Where history meets art

The fishing festival.

A visit to the ancient temple town of Banavasi is like walking back in time, traversing the pages of history. Draped by the Western Ghats on the banks of the river Varada, Banavasi takes one back to the ninth century, when it was the capital of the Kadambas, the first royal dynasty of Karnataka. One can trace here the genesis of the state’s historical, spiritual and literary repertoire. It has been extolled by Pampa, the renowned Kannada poet of the Kadamba era.

Rambling around, one can discover the rich legacy bequeathed – many Jain icons, Buddhist stupas and century-old Brahmin colonies, with small, tiled row houses facing each other in each lane culminating in a temple dedicated to Lord Shiva. But the chief monument of interest at Banavasi is the double-shrined Madhukeshwara temple dedicated to Shiva.

Endogenous tourism project

Its current claim to fame is that it is one of the sites that are part of the United Nations Development Programme (UNDP) and the Ministry of Tourism, Government of India, sponsored Endogenous Tourism Projects (ETP) initiated in 36 destinations across India. The project has brought together a range of stakeholders, NGOs, village level institutions including panchayats, village tourism committees, self help groups and artisan communities along with the district administration. The UN programme has helped in areas of capacity building, involvement of NGOs, local communities and artisans, and in the promotion of culture and craft-based tourism for sustainable livelihoods and integrated rural development. The programme works closely with Bharatiya Agro Indian Foundation (BAIF), the local NGO which is the implementing agency of endogenous tourism in Banavasi.

The ‘hardware’, the construction of Vanavaasika Village Tourism Complex at Banavasi was funded by the Ministry of Tourism. The finances for this were channelled through the district authorities. Also, self help groups were created, emphasising the participation of women, capacity building and training in visitor handling. It also helped the people of Banavasi to adapt their traditional skills to suit current trends by suggesting new designs and products. This excellent scheme eliminates the middleman and seeks to utilise tourism to bring self-reliance to our villages.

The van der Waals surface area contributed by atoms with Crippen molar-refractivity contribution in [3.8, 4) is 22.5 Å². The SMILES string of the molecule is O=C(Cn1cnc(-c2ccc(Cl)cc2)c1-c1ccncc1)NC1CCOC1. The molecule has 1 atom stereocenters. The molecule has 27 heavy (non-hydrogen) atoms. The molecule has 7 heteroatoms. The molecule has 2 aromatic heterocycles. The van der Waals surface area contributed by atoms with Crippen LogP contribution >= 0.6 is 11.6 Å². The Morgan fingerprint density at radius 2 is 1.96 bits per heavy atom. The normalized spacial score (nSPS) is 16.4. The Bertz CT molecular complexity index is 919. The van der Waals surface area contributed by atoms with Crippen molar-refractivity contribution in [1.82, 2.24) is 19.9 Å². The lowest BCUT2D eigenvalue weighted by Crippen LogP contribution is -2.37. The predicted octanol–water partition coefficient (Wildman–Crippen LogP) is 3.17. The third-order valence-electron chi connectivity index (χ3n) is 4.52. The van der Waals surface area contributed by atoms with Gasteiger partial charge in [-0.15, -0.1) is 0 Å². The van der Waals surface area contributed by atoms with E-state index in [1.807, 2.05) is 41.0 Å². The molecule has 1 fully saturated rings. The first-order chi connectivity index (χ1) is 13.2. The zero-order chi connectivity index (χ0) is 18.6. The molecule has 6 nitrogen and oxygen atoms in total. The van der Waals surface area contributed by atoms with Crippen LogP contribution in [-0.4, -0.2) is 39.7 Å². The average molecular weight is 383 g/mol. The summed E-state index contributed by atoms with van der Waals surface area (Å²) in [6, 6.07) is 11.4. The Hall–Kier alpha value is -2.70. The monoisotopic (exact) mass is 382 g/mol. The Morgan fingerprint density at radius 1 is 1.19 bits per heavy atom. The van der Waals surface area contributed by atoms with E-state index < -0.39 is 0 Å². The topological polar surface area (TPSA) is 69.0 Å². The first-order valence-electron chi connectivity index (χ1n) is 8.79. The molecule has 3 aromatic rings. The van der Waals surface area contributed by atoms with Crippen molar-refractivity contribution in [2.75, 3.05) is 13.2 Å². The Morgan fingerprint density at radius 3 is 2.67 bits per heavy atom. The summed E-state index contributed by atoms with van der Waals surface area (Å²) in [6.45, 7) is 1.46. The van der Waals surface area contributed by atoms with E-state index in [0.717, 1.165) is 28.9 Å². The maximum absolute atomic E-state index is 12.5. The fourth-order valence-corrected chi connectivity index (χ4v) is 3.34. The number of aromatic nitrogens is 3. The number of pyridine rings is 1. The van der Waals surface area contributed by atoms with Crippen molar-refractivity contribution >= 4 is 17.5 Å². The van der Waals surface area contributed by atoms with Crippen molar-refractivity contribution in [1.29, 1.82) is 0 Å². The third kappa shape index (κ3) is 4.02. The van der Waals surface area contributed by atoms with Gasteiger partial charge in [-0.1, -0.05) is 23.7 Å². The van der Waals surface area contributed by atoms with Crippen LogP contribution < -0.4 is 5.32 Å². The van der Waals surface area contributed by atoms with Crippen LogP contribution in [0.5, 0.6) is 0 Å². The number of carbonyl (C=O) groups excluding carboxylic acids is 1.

One can savour fascinating experiential encounters with village lifestyles. The Village Tourism Committee has devised itineraries covering lesser known places, waterfalls, bird sanctuaries, historical and religious places, artisans’ villages, farm and plantations covering a 75-km radius in and around Banavasi.

Nothing can equal the pleasure of cycling around the picturesque countryside past paddy fields, areca and banana plantations, ponds filled water lilies and experiences of watching liquid jaggery making by the traditional method using buffaloes.
Watching kerebete, (annual mass fish hunting) and bullock race undoubtedly make for an effective tourism bait. In Banavasi, the main attraction is of course the temple.
For nature enthusiasts, treks are organised to Yana and birdwatching trips to Attiveri bird sanctuary.

Banavasi also resonates with skills of  the Gudigar community. You can witness Gudigar craftsmen sculpting exquisite pieces in sandalwood and stone.
The highlight of the trip is the visit to Jayant Sadashiva Dikshit, an octogenarian who regales visitors with his amazing collection of 150 coins of different countries, playing cards of ganjifa art bequeathed to him by his father and other paraphernalia.  His interests range from carving, Ayurveda, to floating in water. You will be enthralled watching him solve sudoku with the aid of Sanskrit slokas.

With sprawling pineapple and banana  plantations, the landscape of Banavasi is alluring. The abundance in local produce of pineapple led to a promotion, which saw a whole festival being developed around the pineapple theme. Women’s self help groups congregate during the weekend pineapple mela to churn up delectable dishes using pineapple as the main ingredient. They have even brought out a book on pineapple recipes.

A trip to Banavasi is not complete without stopping by Savithiriamma’s Khanavali, a small eatery serving authentic, traditional North Karnataka fare. What makes the home made food special is that it is served with dollops of love and affection.
There are varieties of rice, jowar and corn rotties as well as rice served with a variety of sweet, sour, pungent and spice curries and sauces made of lentils, chillies and tamarind. Accompanying the meal is a wide range of fresh powders and chutneys.
 
Getting to Banavasi


Nearest airport: Hubli-100km
Nearest railhead: Haveri-70km
Road: Sirsi-(23km),  the  nearest town is connected to Bangalore

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